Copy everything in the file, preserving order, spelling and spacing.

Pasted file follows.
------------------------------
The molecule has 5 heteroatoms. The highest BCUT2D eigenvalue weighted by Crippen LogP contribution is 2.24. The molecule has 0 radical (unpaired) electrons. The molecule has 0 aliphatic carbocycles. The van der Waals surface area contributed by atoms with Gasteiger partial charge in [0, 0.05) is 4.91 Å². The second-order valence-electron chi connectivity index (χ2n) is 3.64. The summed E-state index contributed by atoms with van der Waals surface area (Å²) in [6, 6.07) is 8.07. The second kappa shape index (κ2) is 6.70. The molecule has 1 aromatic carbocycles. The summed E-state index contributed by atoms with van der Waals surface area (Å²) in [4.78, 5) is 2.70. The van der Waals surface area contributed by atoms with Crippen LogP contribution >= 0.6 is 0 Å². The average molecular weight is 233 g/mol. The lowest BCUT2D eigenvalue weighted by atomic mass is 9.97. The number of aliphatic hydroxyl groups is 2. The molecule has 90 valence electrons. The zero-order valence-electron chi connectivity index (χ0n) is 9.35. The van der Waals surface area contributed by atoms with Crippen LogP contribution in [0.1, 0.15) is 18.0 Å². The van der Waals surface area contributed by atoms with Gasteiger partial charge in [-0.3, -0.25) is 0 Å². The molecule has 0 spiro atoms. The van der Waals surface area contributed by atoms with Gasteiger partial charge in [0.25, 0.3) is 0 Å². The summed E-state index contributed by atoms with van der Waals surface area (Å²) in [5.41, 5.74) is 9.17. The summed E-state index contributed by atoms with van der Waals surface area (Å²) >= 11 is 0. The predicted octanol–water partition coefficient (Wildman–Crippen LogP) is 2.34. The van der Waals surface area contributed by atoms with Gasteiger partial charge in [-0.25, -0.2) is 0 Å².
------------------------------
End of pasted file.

The molecule has 5 heteroatoms. The highest BCUT2D eigenvalue weighted by Crippen LogP contribution is 2.24. The molecule has 0 radical (unpaired) electrons. The molecule has 0 aliphatic carbocycles. The van der Waals surface area contributed by atoms with Gasteiger partial charge in [0, 0.05) is 4.91 Å². The second-order valence-electron chi connectivity index (χ2n) is 3.64. The summed E-state index contributed by atoms with van der Waals surface area (Å²) in [6, 6.07) is 8.07. The second kappa shape index (κ2) is 6.70. The molecule has 1 aromatic carbocycles. The summed E-state index contributed by atoms with van der Waals surface area (Å²) in [4.78, 5) is 2.70. The van der Waals surface area contributed by atoms with Crippen LogP contribution >= 0.6 is 0 Å². The average molecular weight is 233 g/mol. The lowest BCUT2D eigenvalue weighted by atomic mass is 9.97. The number of aliphatic hydroxyl groups is 2. The molecule has 90 valence electrons. The zero-order valence-electron chi connectivity index (χ0n) is 9.35. The van der Waals surface area contributed by atoms with Crippen LogP contribution in [0.1, 0.15) is 18.0 Å². The van der Waals surface area contributed by atoms with Gasteiger partial charge in [-0.3, -0.25) is 0 Å². The molecule has 0 spiro atoms. The van der Waals surface area contributed by atoms with Gasteiger partial charge in [0.25, 0.3) is 0 Å². The summed E-state index contributed by atoms with van der Waals surface area (Å²) in [5.41, 5.74) is 9.17. The summed E-state index contributed by atoms with van der Waals surface area (Å²) >= 11 is 0. The predicted octanol–water partition coefficient (Wildman–Crippen LogP) is 2.34. The van der Waals surface area contributed by atoms with Gasteiger partial charge in [-0.25, -0.2) is 0 Å².